Indonesia’s net zero future: sustainable energy transition


Powering a nation spread across a 17,000-island archipelago doesn’t come easy. For Indonesia, making its energy more sustainable adds a new level of complexity to the challenge.

The country is one of many emerging economies trying to balance burgeoning power demand with an urgent need to cut global greenhouse gas emissions.

Indonesia’s policymakers have set ambitious targets to embrace clean energy on the way to reaching net zero emissions by 2060. They aim to increase the share of renewables in the country’s energy mix from 12% now to 23% by 2025.

While every country faces unique challenges, like many other emerging markets Indonesia’s net zero plans involve a realistic way to achieve a just, orderly and affordable energy transition. Success involves embracing a variety of more sustainable fuels and technologies, while utilizing transitional energy sources like natural gas.

Indonesia’s energy landscape

The energy transition is not simply a case of switching to renewables or cleaner fuels. Fossil fuels are responsible for a large proportion of both Indonesia’s exports and domestic energy supply, making them a hard habit to break.

The country is one of the world’s largest exporters of thermal coal — the type of coal usually used to fuel power plants — according to the US Energy Information Administration (EIA). Its domestic coal use more than doubled between 2010 and 2019, and the fuel accounts for 37% of the country’s primary energy consumption.

Achieving global climate targets will mean reducing reliance on coal
Achieving global climate targets will mean reducing reliance on coal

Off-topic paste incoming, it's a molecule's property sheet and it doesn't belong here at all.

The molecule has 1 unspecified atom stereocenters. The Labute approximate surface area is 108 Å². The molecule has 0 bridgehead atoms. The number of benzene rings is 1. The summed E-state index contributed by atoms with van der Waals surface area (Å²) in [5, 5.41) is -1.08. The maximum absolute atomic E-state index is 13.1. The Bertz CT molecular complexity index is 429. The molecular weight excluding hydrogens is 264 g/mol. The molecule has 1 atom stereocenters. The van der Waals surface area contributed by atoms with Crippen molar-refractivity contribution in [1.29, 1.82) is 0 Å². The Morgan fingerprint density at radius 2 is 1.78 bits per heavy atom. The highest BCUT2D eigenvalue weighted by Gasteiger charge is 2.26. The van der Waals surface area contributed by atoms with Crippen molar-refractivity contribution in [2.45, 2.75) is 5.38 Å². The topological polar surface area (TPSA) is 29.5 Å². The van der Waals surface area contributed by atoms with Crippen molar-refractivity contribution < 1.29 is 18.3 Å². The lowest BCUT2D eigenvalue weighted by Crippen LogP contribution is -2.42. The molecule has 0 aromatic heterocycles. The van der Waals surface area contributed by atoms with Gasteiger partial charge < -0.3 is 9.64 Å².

Petroleum accounts for the second-largest share of Indonesia’s energy mix, followed by natural gas.

Indonesia’s primary energy demand has increased by 3% a year since 2010. This growth, coupled with falling oil output, leaves the government facing some tough investment decisions.

Green shoots of sustainability

With many lives and livelihoods dependent on fossil fuels, the switch to cleaner energy can’t happen overnight. The shoots of green energy are growing, but there is a long way to go before Indonesia fully embraces sustainability.

Several key low-carbon technologies are being developed: Indonesia is the world’s second-largest geothermal electric power generator; hydropower provides 8% of the country’s total electricity generation; another 6% comes from non-hydro renewables like solar; and plans are in place to make the co-firing of biomass power plants mandatory as part of government efforts to phase out coal-firing power plants.

The country’s ”Long-Term Strategy for Low Carbon and Climate Resilience 2050” report outlines a low-carbon scenario compatible with the Paris Agreement. It sees Indonesia’s greenhouse gas emissions peaking in 2030. Achieving this will rely on deploying emissions-busting technologies like carbon dioxide capture, utilization and storage (CCUS) in power generation and heavy industry.

State-owned oil and gas company Pertamina is also looking to invest $11 billion to accelerate clean energy technologies like hydrogen in the coming years.

The volcanoes and tectonic plate boundaries of the Pacific Ring of Fire are rich energy sources
The volcanoes and tectonic plate boundaries of the Pacific Ring of Fire are rich energy sources

Indonesia sits on Asia’s Ring of Fire zone of Pacific volcanoes, giving access to a rich source of secure, sustainable and affordable subterranean energy. New projects are being added that could almost double the country’s geothermal capacity by the end of the decade, up from about 2GW at the end of 2019 to 5.2GW by 2026. It would then overtake the US as the largest geothermal market globally.